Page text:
Syria is devastated by civil war. Egypt is immersed in violent turmoil by Islamist insurgents. Iran continues to work on advanced centrifuges at an alarming pace, and al-Qaida and affiliated groups continue to threaten traditional Arab regimes and Western interests throughout the area.
With the region aflame and so many crises demanding attention, the U.S. has made a baffling decision to focus on the Israeli-Palestinian conflict and make it the crux of its Middle East policy.
U.S. Secretary of State Kerry has made nearly a dozen visits to the region in the last year in an unceasing effort to broker an agreement between Israelis and Palestinians. He is expected to announce a framework for a peace deal in the coming weeks.
While everyone wishes for peace, many of us in Congress are troubled that the Obama administration is unduly pressuring Israel into making far-reaching concessions in peace talks with the Palestinians, concessions that may be detrimental to Israel's long-term security.
I believe that direct negotiation between Israel and the Palestinian Authority, without pressure from a third party, is the only path to a true peace. History has repeatedly shown that outside pressure, however well-intended, is a recipe for failure.
Moreover, our concern over the administration's tactics is heightened by the fact that this pressure is coming under the shadow of a nuclear-armed Iran. Indeed, Iran is continuing to spin its centrifuges, and work on more advanced ones, and top officials have said they will never dismantle them.
After years of sanctions which brought Iran to the negotiating table, there are growing indications that Iran's economy is improving because of changing market expectations resulting from the easing of sanctions. Just this month, the largest European business delegation in more than three decades visited Iran, a group that included a French delegation of more than 100 potential investors from some of France's largest companies. In such an atmosphere, the West is losing its greatest leverage in advance of the resumption of talks with Iran on a final agreement.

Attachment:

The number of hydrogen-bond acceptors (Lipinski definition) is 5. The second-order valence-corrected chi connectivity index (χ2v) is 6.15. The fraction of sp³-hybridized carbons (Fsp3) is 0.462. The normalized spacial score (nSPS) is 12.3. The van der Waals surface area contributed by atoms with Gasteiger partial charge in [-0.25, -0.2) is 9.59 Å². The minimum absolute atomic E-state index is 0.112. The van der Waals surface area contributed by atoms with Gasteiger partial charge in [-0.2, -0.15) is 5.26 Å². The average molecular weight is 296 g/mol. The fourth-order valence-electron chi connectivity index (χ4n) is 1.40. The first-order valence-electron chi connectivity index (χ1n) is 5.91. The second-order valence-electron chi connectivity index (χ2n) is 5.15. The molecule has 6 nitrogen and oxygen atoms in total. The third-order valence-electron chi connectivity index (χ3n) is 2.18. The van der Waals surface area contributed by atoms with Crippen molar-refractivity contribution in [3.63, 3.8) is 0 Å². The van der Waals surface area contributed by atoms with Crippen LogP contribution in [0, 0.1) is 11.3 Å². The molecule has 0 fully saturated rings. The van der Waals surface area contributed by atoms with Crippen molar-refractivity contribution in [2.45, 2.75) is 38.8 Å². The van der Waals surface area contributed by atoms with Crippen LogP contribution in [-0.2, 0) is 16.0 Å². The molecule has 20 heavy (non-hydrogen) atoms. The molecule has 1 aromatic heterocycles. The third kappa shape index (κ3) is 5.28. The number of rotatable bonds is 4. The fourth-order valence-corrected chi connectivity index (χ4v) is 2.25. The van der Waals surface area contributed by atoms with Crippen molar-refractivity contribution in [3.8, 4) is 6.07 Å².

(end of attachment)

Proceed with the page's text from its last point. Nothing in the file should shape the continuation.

Russia's economy minister is headed to Tehran in April to discuss a broad range of trade issues and there are reports of an oil-for-goods deal between Russia and Iran worth an estimated $1.5 billion a month despite adamant U.S. opposition. With the weakening of sanctions, we are also witnessing an increase in Iranian oil exports.
Iranian President Hassan Rouhani's message is that Iran is open for business, while Iran advances its nuclear weapons program, including development of ballistic missiles. Little wonder that the CNN host who recently interviewed Rouhani called the U.S.'s Iran policy a "train wreck."
We should be putting pressure where it belongs -- on our enemies, not on our friends. Especially at this time, Israel must not be coerced into any moves that could endanger its security.
It is my belief that a strong majority in Congress shares this view.
In the meantime, continued economic progress on the West Bank will do more to bring about the kind of solution the U.S. administration wants. Progress will improve the quality of life of Palestinians, and thereby indirectly weaken Hamas in the Gaza Strip.
A viable peace can only be worked out in direct bilateral negotiations between Israelis and Palestinians.
Doug Lamborn is the U.S. congressman representing Colorado's 5th district, a member of the House Armed Services Committee, and co-chairman of the bipartisan Congressional Israel Allies Caucus.